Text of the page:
Kiss Me Deadly

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Kiss Me Deadly
In the upper half of the poster, there's a torso painting of a man embracing a woman. He's kissing her neck just below her left ear. The man is wearing a business suit. The woman is in a strapless gown; her skin is bare above her chest. She's leaning away from the man, with her eyes open and a quizzical expression; she's holding a small pistol in her right hand, which is dangling loosely. In the upper right corner, the words "Blood Red Kisses!" are lettered in red. In the middle of the poster, and just below the right corner of the painting of the couple, the phrase "Mickey Spillane's Latest H-Bomb" is lettered. Below the left corner: "White Hot Thrills" is lettered. Below the center is a painting of parted red lips with "Kiss Me Deadly" lettered on them; in smaller letters above the lips is "Parklane Pictures presents". There's a small billing block at the lower left of the poster: "starring Ralph Meeker/ with Albert Dekker - Paul Stewart - Juano Hernandez/ Produced and directed by Robert Aldrich / screenplay by A. I. Bezzerides/ Released through United Artists". There are several small paintings of scenes from the film scattered around the poster.
Theatrical release poster
Directed byRobert Aldrich
Produced byRobert Aldrich
Screenplay byA. I. Bezzerides
Robert Aldrich (uncredited)
Based onKiss Me, Deadly
by Mickey Spillane
Starring
Music byFrank De Vol
CinematographyErnest Laszlo
Edited byMichael Luciano
Production
company
Parklane Pictures
Distributed byUnited Artists
Release date
  • May 18, 1955 (1955-05-18)
Running time
106 minutes
CountryUnited States
LanguageEnglish
Budget$410,000[1]
Box office$726,000 (USA/Canada)
$226,000 (foreign)
436,699 admissions (France)[2]

Kiss Me Deadly is 1955 American film noir produced and directed by Robert Aldrich, and starring Ralph Meeker, Albert Dekker, Paul Stewart, Juano Hernandez, and Wesley Addy. It also features Maxine Cooper and Cloris Leachman appearing in their feature film debuts. The film follows a private investigator in Los Angeles who becomes embroiled in a complex mystery after picking up a female hitchhiker who has escaped from a psychiatric hospital. The screenplay was written by Aldrich and A. I. Bezzerides, based on the 1952 crime novel Kiss Me, Deadly by Mickey Spillane.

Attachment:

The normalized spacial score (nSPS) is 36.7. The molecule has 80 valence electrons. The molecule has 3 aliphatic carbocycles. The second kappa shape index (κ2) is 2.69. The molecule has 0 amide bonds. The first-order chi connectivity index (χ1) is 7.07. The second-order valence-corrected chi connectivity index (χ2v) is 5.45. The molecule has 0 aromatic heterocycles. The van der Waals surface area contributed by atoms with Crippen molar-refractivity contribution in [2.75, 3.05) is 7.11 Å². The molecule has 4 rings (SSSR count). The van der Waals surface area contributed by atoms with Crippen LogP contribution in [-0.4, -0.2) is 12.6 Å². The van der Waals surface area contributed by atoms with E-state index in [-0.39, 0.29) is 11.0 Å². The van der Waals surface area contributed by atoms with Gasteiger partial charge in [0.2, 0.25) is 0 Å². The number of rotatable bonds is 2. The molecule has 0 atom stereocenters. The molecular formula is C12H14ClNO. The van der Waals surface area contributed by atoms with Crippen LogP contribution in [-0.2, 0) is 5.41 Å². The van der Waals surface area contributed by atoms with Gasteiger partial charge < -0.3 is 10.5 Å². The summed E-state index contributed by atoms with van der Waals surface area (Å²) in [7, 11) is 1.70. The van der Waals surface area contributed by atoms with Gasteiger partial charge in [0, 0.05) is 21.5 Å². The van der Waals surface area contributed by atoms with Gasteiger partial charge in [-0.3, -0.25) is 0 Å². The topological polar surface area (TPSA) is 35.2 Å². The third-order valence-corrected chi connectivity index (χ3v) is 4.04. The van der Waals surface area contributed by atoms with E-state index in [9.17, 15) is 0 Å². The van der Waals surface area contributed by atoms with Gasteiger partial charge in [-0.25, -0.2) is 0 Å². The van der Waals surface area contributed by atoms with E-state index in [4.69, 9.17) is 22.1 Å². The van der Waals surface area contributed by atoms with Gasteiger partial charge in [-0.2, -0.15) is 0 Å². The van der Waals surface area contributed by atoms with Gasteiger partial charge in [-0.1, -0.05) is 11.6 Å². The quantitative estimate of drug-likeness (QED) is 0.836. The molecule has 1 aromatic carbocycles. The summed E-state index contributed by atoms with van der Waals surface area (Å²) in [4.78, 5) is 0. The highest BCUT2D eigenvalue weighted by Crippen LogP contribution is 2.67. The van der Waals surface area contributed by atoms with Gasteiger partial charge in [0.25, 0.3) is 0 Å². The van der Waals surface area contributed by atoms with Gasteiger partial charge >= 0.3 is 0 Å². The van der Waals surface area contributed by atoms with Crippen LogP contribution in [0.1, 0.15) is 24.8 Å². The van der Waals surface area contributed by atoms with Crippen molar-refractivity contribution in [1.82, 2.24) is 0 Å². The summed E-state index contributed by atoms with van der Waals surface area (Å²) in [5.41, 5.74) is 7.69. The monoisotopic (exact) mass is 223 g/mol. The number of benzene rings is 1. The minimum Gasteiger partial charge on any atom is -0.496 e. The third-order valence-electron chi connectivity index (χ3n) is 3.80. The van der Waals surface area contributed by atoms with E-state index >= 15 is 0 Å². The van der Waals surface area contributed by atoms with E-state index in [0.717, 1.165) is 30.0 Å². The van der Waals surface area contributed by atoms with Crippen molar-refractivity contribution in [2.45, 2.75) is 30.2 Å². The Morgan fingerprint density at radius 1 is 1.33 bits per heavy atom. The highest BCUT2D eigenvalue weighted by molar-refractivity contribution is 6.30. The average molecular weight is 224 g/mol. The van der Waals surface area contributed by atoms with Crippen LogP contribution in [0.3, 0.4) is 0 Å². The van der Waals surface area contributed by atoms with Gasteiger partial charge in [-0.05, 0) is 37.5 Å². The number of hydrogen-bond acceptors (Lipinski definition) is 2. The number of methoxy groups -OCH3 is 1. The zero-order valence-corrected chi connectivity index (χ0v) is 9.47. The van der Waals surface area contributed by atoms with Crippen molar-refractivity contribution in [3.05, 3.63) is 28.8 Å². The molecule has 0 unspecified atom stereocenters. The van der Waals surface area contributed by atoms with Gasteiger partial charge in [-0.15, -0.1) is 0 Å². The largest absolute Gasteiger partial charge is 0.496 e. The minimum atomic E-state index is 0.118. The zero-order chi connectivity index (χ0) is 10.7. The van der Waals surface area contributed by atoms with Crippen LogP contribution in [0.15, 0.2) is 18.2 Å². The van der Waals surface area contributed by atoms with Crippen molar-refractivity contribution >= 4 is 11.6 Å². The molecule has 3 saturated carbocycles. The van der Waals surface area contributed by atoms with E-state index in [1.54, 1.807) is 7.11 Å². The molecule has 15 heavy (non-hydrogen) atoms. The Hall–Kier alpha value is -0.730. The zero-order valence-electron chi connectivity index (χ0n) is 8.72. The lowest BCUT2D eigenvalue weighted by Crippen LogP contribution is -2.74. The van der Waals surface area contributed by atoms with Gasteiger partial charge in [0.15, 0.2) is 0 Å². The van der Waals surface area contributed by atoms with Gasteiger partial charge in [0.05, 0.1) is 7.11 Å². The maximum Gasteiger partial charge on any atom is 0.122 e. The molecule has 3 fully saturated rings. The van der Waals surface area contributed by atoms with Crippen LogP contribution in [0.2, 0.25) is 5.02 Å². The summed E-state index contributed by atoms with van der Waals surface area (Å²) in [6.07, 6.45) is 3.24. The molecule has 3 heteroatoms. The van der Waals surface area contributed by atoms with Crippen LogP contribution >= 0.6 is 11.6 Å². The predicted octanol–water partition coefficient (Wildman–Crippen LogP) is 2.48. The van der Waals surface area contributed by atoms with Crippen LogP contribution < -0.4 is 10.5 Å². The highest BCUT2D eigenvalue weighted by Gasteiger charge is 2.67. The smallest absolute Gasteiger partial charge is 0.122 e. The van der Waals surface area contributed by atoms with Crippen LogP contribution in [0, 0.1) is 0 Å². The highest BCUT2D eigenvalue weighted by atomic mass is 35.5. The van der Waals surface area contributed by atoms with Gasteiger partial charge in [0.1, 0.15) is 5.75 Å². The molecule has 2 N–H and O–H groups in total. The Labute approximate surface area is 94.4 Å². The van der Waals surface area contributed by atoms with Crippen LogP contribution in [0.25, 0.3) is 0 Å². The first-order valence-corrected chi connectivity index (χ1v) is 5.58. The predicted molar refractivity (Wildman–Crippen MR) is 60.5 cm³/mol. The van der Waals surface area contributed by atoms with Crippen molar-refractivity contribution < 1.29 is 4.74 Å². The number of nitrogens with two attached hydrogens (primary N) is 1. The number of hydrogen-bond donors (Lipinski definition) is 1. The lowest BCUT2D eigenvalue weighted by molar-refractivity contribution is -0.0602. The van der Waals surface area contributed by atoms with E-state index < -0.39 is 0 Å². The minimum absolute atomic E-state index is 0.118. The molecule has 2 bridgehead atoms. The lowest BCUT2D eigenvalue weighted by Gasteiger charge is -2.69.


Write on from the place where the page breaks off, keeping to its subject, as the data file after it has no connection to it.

Kiss Me Deadly grossed $726,000 in the United States and $226,000 overseas. The film also withstood scrutiny from the Kefauver Commission, which called it a film "designed to ruin young viewers", leading director Aldrich to protest the Commission's conclusions. Despite initial critical distaste, it is considered one of the most important and influential film noirs of all time, with praise directed at its bleak tone, deconstruction of pulp fiction archetypes, and twist ending.

The film has been noted as a stylistic precursor to the French New Wave, and has been cited as a major influence on a number of filmmakers, including François Truffaut, Jean-Luc Godard, Alex Cox, and Quentin Tarantino. In 1999, Kiss Me Deadly was selected for preservation in the United States National Film Registry by the Library of Congress as being "culturally, historically, or aesthetically significant". [3][4]

Plot[edit]

Mike Hammer is a tough, Los Angeles-based private investigator who, with the assistance of his secretary/lover Velda, typically works on "penny-ante divorce cases". One evening on a lonely country road north of the city, Hammer gives a ride to Christina, an attractive hitchhiker wearing nothing but a trench coat, who has escaped from a nearby psychiatric hospital. Thugs waylay them, and Hammer awakens in some unknown location where he hears Christina screaming and being tortured to death. The thugs then push Hammer's car off a cliff with Christina's body and an unconscious Hammer inside. Hammer next awakens in a hospital with Velda by his bedside. He decides to pursue the case, for vengeance, a sense of guilt (as Christina had asked him to "remember me" if she got killed), and because "she (Christina) must be connected with something big" behind it all.

The twisting plot takes Hammer to the apartment of Lily Carver, who says she is Christina's ex-roommate and lover. Lily tells Hammer she has gone into hiding and asks Hammer to protect her. It turns out that she is after a mysterious box that, she believes, has contents worth a fortune. Hammer soon finds himself being stalked by Charlie Max and Sugar Smallhouse, two hired killers working under gangster Carl Evello; they are also seeking the mysterious box. Hammer manages to track Carl, and confronts him during a party at his lavish mansion. Carl is initially impressed by Hammer's brazenness and offers to work out a deal, but swiftly rescinds.

Carl retaliates by having Charlie and Sugar murder Hammer's close friend and mechanic, Nick. They then kidnap him and take him to an isolated beach house, where another of their bosses, Dr. G. E. Soberin, injects him with sodium pentothal and interrogates him. Hammer manages to kill Soberin’s thugs and escapes, but when he goes to his friend Lieutenant Pat Murphy for help, Murphy refuses and warns him that the case is involved with a top-secret government experiment akin to the Manhattan Project.

Hammer goes back to the beach house and finds "Lily", who is revealed to be an imposter named Gabrielle, with Soberin. Velda is their hostage, tied up in a bedroom. Soberin and Gabrielle discuss splitting the value of the box, but instead, Gabrielle shoots Soberin. With his dying words, Soberin urges Gabrielle not to open the box.